Pacific Standard: California’s Lax Policing of the Fracking Industry.
“The problem is that at least 100 of the state’s aquifers were presumed to be useless for drinking and farming because the water was either of poor quality, or too deep underground to easily access. Years ago, the state exempted them from environmental protection and allowed the oil and gas industry to intentionally pollute them.” !^$%$^@#^%!%$ [Holding my hand to my throat, practically strangling myself, so I don’t start shouting again.] There is no such thing as a useless resource.
The Atlantic: Why Do Other Rich Nations Spend So Much Less on Healthcare?
OneHeadlightInk: Turns out movies DO make money for New Mexico.
NY Times: Rich People Shrug Off High Taxes.
“Despite the common political argument that local governments need to coddle high earners with low taxes, lest they take their wealth elsewhere, rich New Yorkers, at least, seem to accept with equanimity the burden of contributing to civilization.” OK, that’s it. We can end the tax cut insanity then?
Neatorama: “Human Props” Who Stay in Luxury Homes But Live Like Ghosts.
The trick is, one must be ready at all times to vacate the premises completely at the drop of a hat.
The Atlantic: Turbulence Ahead - The Coming Pilot Shortage and How It Came to Be.
“The First Officers I flew with at American Eagle came there with over $200,000 in debt for a job that pays $22,914 per year, to start.” Becoming a pilot used to be a virtual guarantee of a high-paying job; the industry was ‘Napstered’ even before Napster existed.
The Dish: Tax Cuts Don’t Pay For Themselves.
How many goddamn times need it be said? Reagan/Contract with America/Bush II/today … we need to put a stake through the zombie’s heart, immolate the corpse and forget the location.
Guardian.UK: US drought to deplete Lake Mead to levels not seen since 1930s.
“California, Colorado, Utah, New Mexico and Wyoming wouldn’t see direct cuts in their share of river water, but officials have acknowledged there would be ripple effects.” Water wars are gearing up. Just wait.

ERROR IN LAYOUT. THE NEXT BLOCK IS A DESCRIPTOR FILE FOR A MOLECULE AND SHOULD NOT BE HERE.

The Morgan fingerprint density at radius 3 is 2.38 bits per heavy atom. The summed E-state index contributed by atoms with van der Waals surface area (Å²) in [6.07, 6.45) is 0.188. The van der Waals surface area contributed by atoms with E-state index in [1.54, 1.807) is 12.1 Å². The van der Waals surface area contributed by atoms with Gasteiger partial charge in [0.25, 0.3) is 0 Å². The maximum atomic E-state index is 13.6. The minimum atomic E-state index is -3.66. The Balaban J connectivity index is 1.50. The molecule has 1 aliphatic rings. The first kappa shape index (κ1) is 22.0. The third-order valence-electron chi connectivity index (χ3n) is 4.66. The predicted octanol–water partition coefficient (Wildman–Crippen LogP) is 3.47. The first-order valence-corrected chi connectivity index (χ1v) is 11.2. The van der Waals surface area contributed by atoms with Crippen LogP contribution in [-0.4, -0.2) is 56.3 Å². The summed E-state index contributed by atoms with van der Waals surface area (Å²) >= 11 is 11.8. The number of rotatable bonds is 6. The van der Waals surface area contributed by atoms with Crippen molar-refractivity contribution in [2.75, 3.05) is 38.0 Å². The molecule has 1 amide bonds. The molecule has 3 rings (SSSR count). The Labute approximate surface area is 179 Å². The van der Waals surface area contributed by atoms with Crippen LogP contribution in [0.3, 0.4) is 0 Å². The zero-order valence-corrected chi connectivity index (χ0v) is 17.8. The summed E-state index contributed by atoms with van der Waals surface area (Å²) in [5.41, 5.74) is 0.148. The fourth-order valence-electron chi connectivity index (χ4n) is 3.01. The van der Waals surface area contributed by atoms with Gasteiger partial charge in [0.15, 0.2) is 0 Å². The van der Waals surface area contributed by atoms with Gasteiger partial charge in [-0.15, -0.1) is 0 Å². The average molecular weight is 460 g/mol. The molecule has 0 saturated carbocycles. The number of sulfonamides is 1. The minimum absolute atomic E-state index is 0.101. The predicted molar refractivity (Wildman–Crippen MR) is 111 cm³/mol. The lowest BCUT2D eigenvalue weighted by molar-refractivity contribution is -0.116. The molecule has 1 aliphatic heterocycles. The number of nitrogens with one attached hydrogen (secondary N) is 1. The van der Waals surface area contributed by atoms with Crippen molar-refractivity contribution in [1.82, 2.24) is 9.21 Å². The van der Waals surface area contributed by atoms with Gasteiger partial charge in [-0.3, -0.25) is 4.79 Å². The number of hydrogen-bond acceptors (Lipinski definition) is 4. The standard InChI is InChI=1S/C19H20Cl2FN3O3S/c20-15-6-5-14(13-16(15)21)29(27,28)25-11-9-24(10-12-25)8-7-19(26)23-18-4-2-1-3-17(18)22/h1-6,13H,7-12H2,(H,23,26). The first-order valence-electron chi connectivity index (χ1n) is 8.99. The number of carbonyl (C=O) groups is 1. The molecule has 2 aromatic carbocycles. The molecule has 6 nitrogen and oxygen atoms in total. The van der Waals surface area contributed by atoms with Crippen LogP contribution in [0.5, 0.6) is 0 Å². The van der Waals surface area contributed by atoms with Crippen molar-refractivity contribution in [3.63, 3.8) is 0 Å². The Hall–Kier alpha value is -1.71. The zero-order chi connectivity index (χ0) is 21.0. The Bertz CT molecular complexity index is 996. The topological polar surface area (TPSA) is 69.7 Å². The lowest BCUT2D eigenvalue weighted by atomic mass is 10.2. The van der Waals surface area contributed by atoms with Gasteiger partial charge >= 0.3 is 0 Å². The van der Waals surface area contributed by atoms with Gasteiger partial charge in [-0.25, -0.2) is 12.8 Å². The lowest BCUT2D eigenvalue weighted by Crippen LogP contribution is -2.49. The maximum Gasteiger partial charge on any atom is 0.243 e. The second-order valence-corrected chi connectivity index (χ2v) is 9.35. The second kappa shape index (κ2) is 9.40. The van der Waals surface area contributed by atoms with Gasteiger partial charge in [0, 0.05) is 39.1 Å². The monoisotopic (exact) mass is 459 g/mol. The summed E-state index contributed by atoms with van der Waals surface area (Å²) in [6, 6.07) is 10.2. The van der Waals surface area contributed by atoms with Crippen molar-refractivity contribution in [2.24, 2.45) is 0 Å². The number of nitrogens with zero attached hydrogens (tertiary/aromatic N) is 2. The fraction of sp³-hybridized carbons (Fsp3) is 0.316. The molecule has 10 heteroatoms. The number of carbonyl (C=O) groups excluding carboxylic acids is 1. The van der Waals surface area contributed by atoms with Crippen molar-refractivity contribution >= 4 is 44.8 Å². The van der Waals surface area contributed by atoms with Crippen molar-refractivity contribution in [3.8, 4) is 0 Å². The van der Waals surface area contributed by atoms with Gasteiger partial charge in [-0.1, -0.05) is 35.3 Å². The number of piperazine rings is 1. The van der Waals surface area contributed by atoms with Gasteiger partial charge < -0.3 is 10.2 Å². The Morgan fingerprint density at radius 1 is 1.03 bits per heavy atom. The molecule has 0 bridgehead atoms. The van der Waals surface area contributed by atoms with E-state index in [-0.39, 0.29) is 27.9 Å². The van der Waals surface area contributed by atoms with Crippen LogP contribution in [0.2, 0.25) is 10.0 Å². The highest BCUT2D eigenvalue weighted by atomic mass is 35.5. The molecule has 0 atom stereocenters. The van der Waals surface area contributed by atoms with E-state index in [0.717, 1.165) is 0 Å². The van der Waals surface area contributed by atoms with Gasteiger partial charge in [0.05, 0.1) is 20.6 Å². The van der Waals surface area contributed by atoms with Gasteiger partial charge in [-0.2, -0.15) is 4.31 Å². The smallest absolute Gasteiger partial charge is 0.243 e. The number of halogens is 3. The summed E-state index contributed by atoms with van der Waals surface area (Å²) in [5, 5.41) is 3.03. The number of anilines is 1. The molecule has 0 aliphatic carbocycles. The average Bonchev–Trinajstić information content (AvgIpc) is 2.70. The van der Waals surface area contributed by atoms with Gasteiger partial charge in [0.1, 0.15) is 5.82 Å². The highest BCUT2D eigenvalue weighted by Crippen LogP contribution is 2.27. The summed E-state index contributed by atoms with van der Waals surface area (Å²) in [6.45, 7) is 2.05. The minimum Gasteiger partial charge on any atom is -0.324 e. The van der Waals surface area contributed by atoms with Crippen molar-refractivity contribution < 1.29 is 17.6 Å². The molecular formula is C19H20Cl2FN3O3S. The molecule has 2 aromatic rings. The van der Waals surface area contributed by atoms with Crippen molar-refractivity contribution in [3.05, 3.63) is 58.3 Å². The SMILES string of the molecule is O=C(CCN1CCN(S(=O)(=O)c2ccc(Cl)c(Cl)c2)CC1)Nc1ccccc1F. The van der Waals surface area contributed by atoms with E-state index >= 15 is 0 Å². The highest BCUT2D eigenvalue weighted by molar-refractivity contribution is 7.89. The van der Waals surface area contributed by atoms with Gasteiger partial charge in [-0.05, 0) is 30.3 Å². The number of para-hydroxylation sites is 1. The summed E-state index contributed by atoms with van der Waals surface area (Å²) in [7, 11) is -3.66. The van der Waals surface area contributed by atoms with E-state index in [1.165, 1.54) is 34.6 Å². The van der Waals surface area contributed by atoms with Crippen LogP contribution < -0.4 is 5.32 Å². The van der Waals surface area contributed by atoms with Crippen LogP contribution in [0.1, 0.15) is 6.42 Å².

VQR: Losing Sparta.
NY Times: A Grieving Father Pulls a Thread That Unravels BNP’s Illegal Deals.
Naked Cap: Arctic Seafloor Methane Release is Double Earlier Estimates.
PC World: Google reacts to Office 365 momentum with unlimited cloud storage.
“There are no asterisks on the storage. [snip] It’s truly unlimited at Google scale. We don’t want customers to spend time worrying about storage.” Been waiting for this cloud tier to drop; haven’t you all, also? But wait a bit … see if responses dive even further in price.
Modern Farmer: The Abstinence Method.
“Large-scale agriculture proponents reject any link between farms and human health problems. In publications and testimony, spokespeople for conventional meat production have said that taking away antibiotics would cut productivity and raise costs. But the Netherlands’ success demonstrates this isn’t true.”
Contently: New Report Reveals Just How Drastically Brand Engagement is Plummeting on Facebook.
Hitching your wagon to any service, whether Google, Facebook or other(s), seems the height of unwisdom these days.
ArtsJournal/CultureCrash: What if Music Streaming Collapses?
Medium/The Nib: The Case Against Sharing.
WCPO: Burt Reynolds faces foreclosure.
The Bandit is looking fragile. Man, time has flown.
New Eastern Outlook: Washington‘s Shale Boom Going Bust.
“As a whole shale energy companies spend more than they are making in net profit, creating a bubble of “junk” bond debt to keep the Ponzi game going. That bubble will pop the second the Fed hints interest rates will rise, or even sooner.” It’s like a drug, a politico-economic pyramid scheme. When it goes crunch, it’s the people who live in fracking areas who are really gonna get the hurt. Via NakedCap.
kottke: Kickstarter Boost.
“Direct pledges to those projects from kottke.org readers ranged from just over $400 to almost $12,000 with an average of about $4,600. kottke.org also participates in Amazon’s Associates program and over the past 12 months, kottke.org readers have collectively spent an average of $23,000 per month at Amazon.” Interesting.
Later: Oof. Maybe the wrong timing.
WSJ: Fed Officials Downplay Financial Stability Concerns.
My old man used to call Wonder Bread, “The Incredible Shrinking Bread.” Why buy air, was his point. Like that unfortunate product, this article manages to give us text that reveals absolutely nothing we don’t know already.
Vox: It’s three times cheaper to give housing to the homeless than to keep them on the streets.
“A new study is out providing support to one of my favorite ideas in public policy — that the best way to deal with the challenge of homelessness is to give homeless people homes to live in.” One of the early popular Almanacs (remember that book craze in the ‘70’s) created an infographic showing that if you took the American defense budget and rerouted it for just one year to housing the homeless, you could give each homeless person a $250,000 house.
WSJ: Lawsuit Filed Over Cooper Union Tuition.
CityLab: How Heavy Metal Tracks the Wealth of Nations.
NY Times: Please Turn to the Chapter on Obscurity …
NY Times: Norman Rockwell’s Art, Once Sniffed At, Is Becoming Prized.
The priggishness over Rockwell in serious art circles has been unmerited for a long time now. “A mere illustrator.” It’s like saying Michael Jackson was without merit because he was a mere pop star and didn’t compose any symphonies. I certainly can’t paint as well as Mr Rockwell - can any of the critics?